There must be a hundred or more places amongst the landscapes of the Peak District National Park and South Yorkshire that could be rated as my ‘favourite’.However the one I have selected isn’t a valley, peak, river, or traditional ‘honeypot’ location. Rather it is a small hole in the gritstone of the Stane Edge.

I have history with caves (albeit not in a speleological way).. Growing up i was an avid reader of the literature of adventure, I came across the story of Millican Dalton. Fed up with the ‘rat race’ in 1903, Dalton,a pacifist, vegetarian, teetotaller, gave up his London based life as an insurance clerk and went to live in Borrowdale, Cumbria, in what become known as ‘The Cave Hotel’ high up on the slopes above Grange. From there he offered camping and adventure holidays, and is widely regarded as one of the first providers of professional outdoor instruction in this country. His business cards described him as the ‘Professor of Adventure’. I spent a Summer in the early 90’s as a resident of the ‘Hotel’. It offered shelter, quiet, and a place to order ones thoughts. Those qualities are also available at my local favourite place – Robin Hoods Cave. Place name and associated legend abound in the countryside, and the origins of RHC are suitable clouded in folklore. Ws Robin Hood ever there (noting the grave of his sidekick in nearby Hathersage ?), or did George Eyre, the long term tenant of North Lees, rename Sled House to fit in to the fantasy of Robin Hood and Little John. The pre-enclosure map of the Edge shows the Cave as Sled House. Sleds were used to bring peat and stone from the Edge to Hathersage.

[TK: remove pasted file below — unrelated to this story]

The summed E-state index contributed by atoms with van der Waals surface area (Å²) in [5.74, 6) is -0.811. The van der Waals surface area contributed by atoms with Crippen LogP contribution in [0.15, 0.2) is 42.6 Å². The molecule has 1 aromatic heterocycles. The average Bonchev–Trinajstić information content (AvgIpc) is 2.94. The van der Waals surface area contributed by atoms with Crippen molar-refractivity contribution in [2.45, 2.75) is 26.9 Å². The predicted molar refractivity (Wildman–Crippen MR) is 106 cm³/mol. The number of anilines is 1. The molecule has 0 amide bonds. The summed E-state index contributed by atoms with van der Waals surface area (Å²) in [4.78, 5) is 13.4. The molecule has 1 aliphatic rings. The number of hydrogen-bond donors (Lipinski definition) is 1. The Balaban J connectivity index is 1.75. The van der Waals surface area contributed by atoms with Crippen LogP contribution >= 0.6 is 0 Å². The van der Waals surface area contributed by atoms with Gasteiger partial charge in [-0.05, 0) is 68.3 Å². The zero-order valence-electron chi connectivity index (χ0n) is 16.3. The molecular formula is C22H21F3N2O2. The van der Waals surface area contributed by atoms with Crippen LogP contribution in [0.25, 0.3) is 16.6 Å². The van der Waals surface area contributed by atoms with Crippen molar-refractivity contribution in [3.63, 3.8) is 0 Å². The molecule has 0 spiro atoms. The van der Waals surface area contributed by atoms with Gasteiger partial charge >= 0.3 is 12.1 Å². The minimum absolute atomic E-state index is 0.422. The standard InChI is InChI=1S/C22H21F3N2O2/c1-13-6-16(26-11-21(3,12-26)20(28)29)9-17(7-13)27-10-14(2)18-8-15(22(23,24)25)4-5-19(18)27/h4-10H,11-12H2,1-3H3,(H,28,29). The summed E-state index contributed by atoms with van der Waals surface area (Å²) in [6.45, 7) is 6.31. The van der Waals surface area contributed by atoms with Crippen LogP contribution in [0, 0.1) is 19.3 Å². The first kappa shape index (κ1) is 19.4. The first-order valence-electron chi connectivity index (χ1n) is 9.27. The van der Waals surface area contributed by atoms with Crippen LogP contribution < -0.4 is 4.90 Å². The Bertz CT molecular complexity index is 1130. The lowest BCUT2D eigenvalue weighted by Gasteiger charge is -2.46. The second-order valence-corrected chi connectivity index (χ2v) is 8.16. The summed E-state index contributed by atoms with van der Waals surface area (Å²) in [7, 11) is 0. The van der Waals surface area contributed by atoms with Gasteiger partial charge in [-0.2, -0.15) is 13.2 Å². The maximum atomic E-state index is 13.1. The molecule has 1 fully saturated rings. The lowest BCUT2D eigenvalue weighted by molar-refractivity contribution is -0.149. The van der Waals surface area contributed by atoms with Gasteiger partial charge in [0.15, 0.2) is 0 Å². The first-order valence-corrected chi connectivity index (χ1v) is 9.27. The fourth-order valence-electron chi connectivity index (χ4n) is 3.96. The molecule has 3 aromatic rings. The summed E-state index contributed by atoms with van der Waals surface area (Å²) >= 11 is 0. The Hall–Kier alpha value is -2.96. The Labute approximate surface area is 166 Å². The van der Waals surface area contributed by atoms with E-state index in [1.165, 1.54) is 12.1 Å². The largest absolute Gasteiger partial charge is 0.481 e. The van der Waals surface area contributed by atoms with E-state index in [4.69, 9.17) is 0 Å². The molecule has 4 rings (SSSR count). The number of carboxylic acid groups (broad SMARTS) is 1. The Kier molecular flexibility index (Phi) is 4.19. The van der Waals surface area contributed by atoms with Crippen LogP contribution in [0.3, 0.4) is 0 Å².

For clarity, and I know the old maps include the belevedere as part of the Sled, and ergo part of the Cave, I think of the Cave as being the triangular shaped hole in the crag that, if you’re a climber, ‘Tea Leaf Crack’ VD goes to the mouth of. I’m not convinced Robin and John would have hidden very well on the gritstones shelves off to the right !

In the Summer months, as i womble along the Edge, i’ll climb down to the cave and have to climb out with a bin bag full of the detritus of barbecues and such like, such is the popularity of the cave. Climbing has taken place on the Edge since late Victorian times, and it is likely that the humans used the caves there as far back as Neolithic times. Some residents are just less respectful of the cave than others. If i had to pick favourite times to be in the favourite place it would be either, outside of the key climbing season, waking from a bivvy to sit on the lip of the cave with a brew and watching the wildlife, or perhaps in really foul winter weather, ensconced in lots of layers watching the rain or snows lash the Edge. I was there on a few of the storm-with-a-name weekends of late, brew in hand, busy doing nothing ….

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